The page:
Friday, November 28, 2008
My neighbours called me up late last night to inquire about my wife who is in India at the moment but I told them that she is in Chennai and not to worry. Everyone panics and I am wondering who knows even the South some day may not be spared and the terrrosist would look at new ways and means to terrorise. When are the Intellengence or security in India going to wake up to reality and at least prevent such dastardly acts? Look at US after 9/11 things and the publics mindset has changed but in India even after all the attacks, nothing really has changed. And next the opposition would start the blame game instead of being united in solving this problem and working as a team in times of crises.
I feel sorry for the public and the tourist who happen to be there and those who were affected by these incidents. I guess enough is enough and from now on the Government has to take a tough stand. I know I am not entitled to comment on this but I feel something has to be done soon so that it doesn't occur again.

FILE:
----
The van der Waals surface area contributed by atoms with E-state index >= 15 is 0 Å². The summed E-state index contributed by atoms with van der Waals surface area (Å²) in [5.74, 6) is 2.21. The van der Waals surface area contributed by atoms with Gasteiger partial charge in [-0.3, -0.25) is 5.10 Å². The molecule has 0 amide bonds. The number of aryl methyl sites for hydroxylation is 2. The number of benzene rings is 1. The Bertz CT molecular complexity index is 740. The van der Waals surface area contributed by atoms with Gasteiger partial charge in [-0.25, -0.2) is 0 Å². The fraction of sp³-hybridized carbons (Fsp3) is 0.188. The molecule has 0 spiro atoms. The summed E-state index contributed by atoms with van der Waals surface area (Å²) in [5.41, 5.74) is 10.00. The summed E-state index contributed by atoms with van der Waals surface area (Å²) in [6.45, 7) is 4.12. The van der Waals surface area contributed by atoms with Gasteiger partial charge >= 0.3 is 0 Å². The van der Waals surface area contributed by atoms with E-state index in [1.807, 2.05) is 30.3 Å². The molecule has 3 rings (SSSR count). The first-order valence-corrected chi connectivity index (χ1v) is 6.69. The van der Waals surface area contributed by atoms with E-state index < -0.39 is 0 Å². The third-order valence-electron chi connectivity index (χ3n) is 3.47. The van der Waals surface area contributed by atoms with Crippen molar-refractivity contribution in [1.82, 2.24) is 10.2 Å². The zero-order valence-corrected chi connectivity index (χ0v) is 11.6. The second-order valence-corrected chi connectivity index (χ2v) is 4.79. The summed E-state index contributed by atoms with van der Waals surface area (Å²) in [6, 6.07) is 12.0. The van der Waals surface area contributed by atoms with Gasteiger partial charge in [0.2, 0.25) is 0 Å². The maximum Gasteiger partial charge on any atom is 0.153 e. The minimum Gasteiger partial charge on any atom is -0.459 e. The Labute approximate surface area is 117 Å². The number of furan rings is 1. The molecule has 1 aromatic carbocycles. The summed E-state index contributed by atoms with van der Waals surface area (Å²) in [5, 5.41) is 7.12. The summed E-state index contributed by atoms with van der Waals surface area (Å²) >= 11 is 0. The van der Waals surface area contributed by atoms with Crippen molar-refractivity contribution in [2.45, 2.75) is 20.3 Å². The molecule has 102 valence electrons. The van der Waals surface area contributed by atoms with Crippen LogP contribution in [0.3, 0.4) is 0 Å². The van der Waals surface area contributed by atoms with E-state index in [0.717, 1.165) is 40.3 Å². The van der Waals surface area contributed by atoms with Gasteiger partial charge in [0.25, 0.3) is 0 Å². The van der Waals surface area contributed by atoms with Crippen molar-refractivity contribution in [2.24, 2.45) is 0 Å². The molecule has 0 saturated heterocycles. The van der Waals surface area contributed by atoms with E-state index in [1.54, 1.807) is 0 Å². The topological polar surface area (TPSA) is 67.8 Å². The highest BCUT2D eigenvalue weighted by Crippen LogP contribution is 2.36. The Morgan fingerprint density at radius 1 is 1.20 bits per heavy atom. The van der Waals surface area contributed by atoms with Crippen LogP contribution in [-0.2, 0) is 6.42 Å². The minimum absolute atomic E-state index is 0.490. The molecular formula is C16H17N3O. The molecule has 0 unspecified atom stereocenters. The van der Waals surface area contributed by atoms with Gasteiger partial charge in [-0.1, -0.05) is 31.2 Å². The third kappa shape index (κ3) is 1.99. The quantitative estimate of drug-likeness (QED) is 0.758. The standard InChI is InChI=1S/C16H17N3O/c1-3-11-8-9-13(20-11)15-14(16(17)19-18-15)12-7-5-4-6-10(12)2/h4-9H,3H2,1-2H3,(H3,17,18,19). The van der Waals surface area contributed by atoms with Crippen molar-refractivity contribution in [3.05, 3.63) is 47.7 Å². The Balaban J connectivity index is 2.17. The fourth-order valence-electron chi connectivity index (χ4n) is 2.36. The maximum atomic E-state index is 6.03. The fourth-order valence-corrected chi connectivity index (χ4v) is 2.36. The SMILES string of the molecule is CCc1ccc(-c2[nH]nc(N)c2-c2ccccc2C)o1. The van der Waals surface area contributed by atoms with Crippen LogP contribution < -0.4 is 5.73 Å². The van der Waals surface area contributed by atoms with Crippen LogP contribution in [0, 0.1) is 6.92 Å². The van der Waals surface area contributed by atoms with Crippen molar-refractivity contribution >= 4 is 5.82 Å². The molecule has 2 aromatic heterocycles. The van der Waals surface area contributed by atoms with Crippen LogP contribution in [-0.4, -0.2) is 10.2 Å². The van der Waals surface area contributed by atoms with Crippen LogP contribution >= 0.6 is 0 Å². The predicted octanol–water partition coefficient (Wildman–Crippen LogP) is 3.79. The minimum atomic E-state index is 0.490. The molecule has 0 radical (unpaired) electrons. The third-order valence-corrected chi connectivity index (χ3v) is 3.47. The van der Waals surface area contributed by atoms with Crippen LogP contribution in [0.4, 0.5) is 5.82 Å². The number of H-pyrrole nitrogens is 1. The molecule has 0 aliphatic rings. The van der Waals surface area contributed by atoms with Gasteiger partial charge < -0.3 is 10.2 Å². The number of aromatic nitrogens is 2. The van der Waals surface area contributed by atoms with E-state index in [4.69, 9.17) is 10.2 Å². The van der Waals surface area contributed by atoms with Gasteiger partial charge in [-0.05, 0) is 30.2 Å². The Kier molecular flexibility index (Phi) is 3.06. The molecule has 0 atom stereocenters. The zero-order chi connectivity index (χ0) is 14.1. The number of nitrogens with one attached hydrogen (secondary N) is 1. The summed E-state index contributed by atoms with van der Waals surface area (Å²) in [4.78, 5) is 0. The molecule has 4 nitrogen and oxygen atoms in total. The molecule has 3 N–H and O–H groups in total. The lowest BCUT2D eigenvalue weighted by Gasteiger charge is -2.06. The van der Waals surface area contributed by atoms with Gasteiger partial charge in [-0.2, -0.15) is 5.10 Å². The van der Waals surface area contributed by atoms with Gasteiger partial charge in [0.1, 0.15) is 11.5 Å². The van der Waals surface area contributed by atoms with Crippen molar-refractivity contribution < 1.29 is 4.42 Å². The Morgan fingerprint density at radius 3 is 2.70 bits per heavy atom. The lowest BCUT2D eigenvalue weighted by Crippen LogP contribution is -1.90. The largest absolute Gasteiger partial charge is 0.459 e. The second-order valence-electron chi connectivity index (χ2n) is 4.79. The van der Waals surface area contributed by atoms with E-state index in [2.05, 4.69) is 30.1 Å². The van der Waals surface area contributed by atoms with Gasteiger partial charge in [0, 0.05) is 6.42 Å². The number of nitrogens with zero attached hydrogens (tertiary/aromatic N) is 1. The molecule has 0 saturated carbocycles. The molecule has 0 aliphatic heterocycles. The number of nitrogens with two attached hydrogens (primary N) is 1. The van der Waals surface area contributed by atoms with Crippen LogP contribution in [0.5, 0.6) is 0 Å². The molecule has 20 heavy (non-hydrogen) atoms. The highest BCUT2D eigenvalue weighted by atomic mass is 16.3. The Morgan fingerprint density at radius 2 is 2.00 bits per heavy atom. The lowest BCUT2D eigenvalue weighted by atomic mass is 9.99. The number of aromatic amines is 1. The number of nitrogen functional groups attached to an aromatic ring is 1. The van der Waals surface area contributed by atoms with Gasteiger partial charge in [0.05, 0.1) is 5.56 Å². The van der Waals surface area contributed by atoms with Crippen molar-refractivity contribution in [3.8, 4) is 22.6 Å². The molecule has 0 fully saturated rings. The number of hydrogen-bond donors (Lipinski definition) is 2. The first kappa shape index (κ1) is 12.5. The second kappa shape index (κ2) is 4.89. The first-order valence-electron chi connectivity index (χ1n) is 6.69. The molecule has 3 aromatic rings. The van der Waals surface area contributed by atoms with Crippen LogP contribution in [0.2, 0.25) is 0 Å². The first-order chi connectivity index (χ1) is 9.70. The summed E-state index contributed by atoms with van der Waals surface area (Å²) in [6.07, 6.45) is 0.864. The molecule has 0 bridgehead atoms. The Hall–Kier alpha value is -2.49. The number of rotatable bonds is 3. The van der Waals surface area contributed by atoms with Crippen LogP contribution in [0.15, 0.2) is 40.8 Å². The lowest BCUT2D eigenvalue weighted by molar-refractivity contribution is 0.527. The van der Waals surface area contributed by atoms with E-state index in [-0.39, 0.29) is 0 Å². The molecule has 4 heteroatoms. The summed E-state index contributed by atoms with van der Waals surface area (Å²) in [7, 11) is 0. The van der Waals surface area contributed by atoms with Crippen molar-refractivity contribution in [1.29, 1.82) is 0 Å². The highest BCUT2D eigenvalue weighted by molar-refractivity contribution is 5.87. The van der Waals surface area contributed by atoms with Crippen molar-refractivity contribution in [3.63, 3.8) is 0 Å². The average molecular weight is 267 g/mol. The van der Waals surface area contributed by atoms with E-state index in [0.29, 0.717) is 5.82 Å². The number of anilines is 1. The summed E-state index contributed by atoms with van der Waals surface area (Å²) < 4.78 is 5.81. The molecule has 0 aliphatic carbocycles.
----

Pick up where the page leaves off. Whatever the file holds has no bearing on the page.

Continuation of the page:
Thursday, November 27, 2008
I also attended my second round of interview this morning with the CEO of the future company that I intend to join, possible posting at Sarawak (East Malaysia) or Abu Dhabi, just keeping my fingers crossed. This is the first company that I had gone for interview after I returned from Hyderabad India.
And with my present company, we are looking at re-structuring it and I have to play a major role in it and also I am hoping to get the other job soon. So I am waiting as either way it is a win-win situation.
I have been coming back home late due to the extra workload and also I have to make sure I am back by 9 p.m. as my son would be waiting for me to get his dinner. The weather has not been helpful as it has been raining very heavily for the past few days and the traffic gets real heavy and sluggish.